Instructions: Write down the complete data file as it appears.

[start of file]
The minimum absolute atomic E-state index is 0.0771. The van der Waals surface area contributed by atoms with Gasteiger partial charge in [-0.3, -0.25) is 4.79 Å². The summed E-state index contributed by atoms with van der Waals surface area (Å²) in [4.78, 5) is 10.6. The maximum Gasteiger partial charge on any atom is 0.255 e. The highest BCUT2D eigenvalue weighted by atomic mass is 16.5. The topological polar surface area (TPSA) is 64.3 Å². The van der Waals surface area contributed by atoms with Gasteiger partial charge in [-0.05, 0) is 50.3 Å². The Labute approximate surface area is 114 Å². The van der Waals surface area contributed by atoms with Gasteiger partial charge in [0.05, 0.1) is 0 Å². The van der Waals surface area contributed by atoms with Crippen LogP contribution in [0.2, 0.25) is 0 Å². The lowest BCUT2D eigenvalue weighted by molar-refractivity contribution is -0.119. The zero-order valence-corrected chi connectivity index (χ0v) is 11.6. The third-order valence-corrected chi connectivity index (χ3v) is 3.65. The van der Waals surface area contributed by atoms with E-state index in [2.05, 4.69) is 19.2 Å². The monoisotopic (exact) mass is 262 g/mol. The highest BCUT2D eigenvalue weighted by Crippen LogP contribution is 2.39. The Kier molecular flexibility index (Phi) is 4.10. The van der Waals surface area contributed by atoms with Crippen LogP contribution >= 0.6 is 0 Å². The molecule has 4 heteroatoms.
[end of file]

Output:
The minimum absolute atomic E-state index is 0.0771. The van der Waals surface area contributed by atoms with Gasteiger partial charge in [-0.3, -0.25) is 4.79 Å². The summed E-state index contributed by atoms with van der Waals surface area (Å²) in [4.78, 5) is 10.6. The maximum Gasteiger partial charge on any atom is 0.255 e. The highest BCUT2D eigenvalue weighted by atomic mass is 16.5. The topological polar surface area (TPSA) is 64.3 Å². The van der Waals surface area contributed by atoms with Gasteiger partial charge in [-0.05, 0) is 50.3 Å². The Labute approximate surface area is 114 Å². The van der Waals surface area contributed by atoms with Gasteiger partial charge in [0.05, 0.1) is 0 Å². The van der Waals surface area contributed by atoms with Crippen LogP contribution in [0.2, 0.25) is 0 Å². The lowest BCUT2D eigenvalue weighted by molar-refractivity contribution is -0.119. The zero-order valence-corrected chi connectivity index (χ0v) is 11.6. The third-order valence-corrected chi connectivity index (χ3v) is 3.65. The van der Waals surface area contributed by atoms with E-state index in [2.05, 4.69) is 19.2 Å². The monoisotopic (exact) mass is 262 g/mol. The highest BCUT2D eigenvalue weighted by Crippen LogP contribution is 2.39. The Kier molecular flexibility index (Phi) is 4.10. The van der Waals surface area contributed by atoms with Crippen LogP contribution >= 0.6 is 0 Å². The molecule has 4 heteroatoms.